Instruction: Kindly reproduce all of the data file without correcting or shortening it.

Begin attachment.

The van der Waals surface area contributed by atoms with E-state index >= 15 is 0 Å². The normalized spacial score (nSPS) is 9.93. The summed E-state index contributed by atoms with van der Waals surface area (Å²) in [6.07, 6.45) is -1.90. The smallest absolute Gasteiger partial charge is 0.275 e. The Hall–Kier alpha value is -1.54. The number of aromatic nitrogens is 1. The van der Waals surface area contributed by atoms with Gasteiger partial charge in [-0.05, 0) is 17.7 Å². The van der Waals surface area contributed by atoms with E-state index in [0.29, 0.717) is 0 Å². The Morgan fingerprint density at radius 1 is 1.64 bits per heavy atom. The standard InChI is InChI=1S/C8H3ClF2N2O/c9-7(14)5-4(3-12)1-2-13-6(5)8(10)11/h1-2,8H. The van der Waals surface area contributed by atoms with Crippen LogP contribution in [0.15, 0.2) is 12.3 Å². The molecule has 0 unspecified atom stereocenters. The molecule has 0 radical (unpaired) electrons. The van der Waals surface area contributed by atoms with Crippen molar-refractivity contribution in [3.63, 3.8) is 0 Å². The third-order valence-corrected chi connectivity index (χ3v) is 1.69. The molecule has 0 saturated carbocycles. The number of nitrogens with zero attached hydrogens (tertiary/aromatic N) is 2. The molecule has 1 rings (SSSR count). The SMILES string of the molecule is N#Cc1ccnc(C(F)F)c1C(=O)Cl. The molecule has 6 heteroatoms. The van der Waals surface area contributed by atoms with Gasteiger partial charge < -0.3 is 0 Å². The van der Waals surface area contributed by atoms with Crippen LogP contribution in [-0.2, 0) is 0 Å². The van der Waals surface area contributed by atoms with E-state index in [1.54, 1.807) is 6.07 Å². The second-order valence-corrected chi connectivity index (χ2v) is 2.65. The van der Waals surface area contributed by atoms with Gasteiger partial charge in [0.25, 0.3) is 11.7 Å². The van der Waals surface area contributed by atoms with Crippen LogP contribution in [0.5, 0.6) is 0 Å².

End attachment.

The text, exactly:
The van der Waals surface area contributed by atoms with E-state index >= 15 is 0 Å². The normalized spacial score (nSPS) is 9.93. The summed E-state index contributed by atoms with van der Waals surface area (Å²) in [6.07, 6.45) is -1.90. The smallest absolute Gasteiger partial charge is 0.275 e. The Hall–Kier alpha value is -1.54. The number of aromatic nitrogens is 1. The van der Waals surface area contributed by atoms with Gasteiger partial charge in [-0.05, 0) is 17.7 Å². The van der Waals surface area contributed by atoms with E-state index in [0.29, 0.717) is 0 Å². The Morgan fingerprint density at radius 1 is 1.64 bits per heavy atom. The standard InChI is InChI=1S/C8H3ClF2N2O/c9-7(14)5-4(3-12)1-2-13-6(5)8(10)11/h1-2,8H. The van der Waals surface area contributed by atoms with Crippen LogP contribution in [0.15, 0.2) is 12.3 Å². The molecule has 0 unspecified atom stereocenters. The molecule has 0 radical (unpaired) electrons. The van der Waals surface area contributed by atoms with Crippen molar-refractivity contribution in [3.63, 3.8) is 0 Å². The third-order valence-corrected chi connectivity index (χ3v) is 1.69. The molecule has 0 saturated carbocycles. The number of nitrogens with zero attached hydrogens (tertiary/aromatic N) is 2. The molecule has 1 rings (SSSR count). The SMILES string of the molecule is N#Cc1ccnc(C(F)F)c1C(=O)Cl. The molecule has 6 heteroatoms. The van der Waals surface area contributed by atoms with Gasteiger partial charge < -0.3 is 0 Å². The van der Waals surface area contributed by atoms with Crippen LogP contribution in [-0.2, 0) is 0 Å². The van der Waals surface area contributed by atoms with E-state index in [1.54, 1.807) is 6.07 Å². The second-order valence-corrected chi connectivity index (χ2v) is 2.65. The van der Waals surface area contributed by atoms with Gasteiger partial charge in [0.25, 0.3) is 11.7 Å². The van der Waals surface area contributed by atoms with Crippen LogP contribution in [0.5, 0.6) is 0 Å².